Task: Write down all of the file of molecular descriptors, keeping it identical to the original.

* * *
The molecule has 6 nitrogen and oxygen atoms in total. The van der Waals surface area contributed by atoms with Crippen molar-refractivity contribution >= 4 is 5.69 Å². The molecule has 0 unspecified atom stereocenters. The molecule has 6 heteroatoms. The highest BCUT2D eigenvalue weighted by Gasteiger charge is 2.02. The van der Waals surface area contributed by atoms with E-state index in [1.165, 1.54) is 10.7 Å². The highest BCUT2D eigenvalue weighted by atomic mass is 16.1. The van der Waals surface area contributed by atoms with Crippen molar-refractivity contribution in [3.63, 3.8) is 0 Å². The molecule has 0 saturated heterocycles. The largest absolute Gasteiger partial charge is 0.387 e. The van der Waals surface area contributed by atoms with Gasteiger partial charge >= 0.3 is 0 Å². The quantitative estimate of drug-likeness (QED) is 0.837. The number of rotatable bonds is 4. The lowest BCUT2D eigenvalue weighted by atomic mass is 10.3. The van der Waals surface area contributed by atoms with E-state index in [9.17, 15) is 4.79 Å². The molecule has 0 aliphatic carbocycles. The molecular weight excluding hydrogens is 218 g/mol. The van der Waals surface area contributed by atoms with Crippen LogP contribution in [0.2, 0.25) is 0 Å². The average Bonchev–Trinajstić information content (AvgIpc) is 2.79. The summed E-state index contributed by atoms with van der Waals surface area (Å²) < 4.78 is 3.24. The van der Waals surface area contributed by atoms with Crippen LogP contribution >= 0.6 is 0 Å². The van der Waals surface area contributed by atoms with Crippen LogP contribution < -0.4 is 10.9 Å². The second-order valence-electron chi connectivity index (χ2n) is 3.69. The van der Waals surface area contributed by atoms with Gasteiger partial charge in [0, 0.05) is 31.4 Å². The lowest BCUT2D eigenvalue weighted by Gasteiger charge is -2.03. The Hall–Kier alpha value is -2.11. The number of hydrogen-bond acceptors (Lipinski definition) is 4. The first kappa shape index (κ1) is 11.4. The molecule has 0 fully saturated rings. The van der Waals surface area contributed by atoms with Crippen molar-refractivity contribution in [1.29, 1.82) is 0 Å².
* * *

The molecule has 6 nitrogen and oxygen atoms in total. The van der Waals surface area contributed by atoms with Crippen molar-refractivity contribution >= 4 is 5.69 Å². The molecule has 0 unspecified atom stereocenters. The molecule has 6 heteroatoms. The highest BCUT2D eigenvalue weighted by Gasteiger charge is 2.02. The van der Waals surface area contributed by atoms with E-state index in [1.165, 1.54) is 10.7 Å². The highest BCUT2D eigenvalue weighted by atomic mass is 16.1. The van der Waals surface area contributed by atoms with Crippen molar-refractivity contribution in [3.63, 3.8) is 0 Å². The molecule has 0 saturated heterocycles. The largest absolute Gasteiger partial charge is 0.387 e. The van der Waals surface area contributed by atoms with Gasteiger partial charge >= 0.3 is 0 Å². The quantitative estimate of drug-likeness (QED) is 0.837. The number of rotatable bonds is 4. The lowest BCUT2D eigenvalue weighted by atomic mass is 10.3. The van der Waals surface area contributed by atoms with E-state index in [9.17, 15) is 4.79 Å². The molecule has 0 aliphatic carbocycles. The molecular weight excluding hydrogens is 218 g/mol. The van der Waals surface area contributed by atoms with Crippen LogP contribution in [0.2, 0.25) is 0 Å². The average Bonchev–Trinajstić information content (AvgIpc) is 2.79. The summed E-state index contributed by atoms with van der Waals surface area (Å²) < 4.78 is 3.24. The van der Waals surface area contributed by atoms with Crippen LogP contribution >= 0.6 is 0 Å². The van der Waals surface area contributed by atoms with Crippen LogP contribution < -0.4 is 10.9 Å². The second-order valence-electron chi connectivity index (χ2n) is 3.69. The van der Waals surface area contributed by atoms with Gasteiger partial charge in [0, 0.05) is 31.4 Å². The lowest BCUT2D eigenvalue weighted by Gasteiger charge is -2.03. The Hall–Kier alpha value is -2.11. The number of hydrogen-bond acceptors (Lipinski definition) is 4. The first kappa shape index (κ1) is 11.4. The molecule has 0 fully saturated rings. The van der Waals surface area contributed by atoms with Crippen molar-refractivity contribution in [1.29, 1.82) is 0 Å².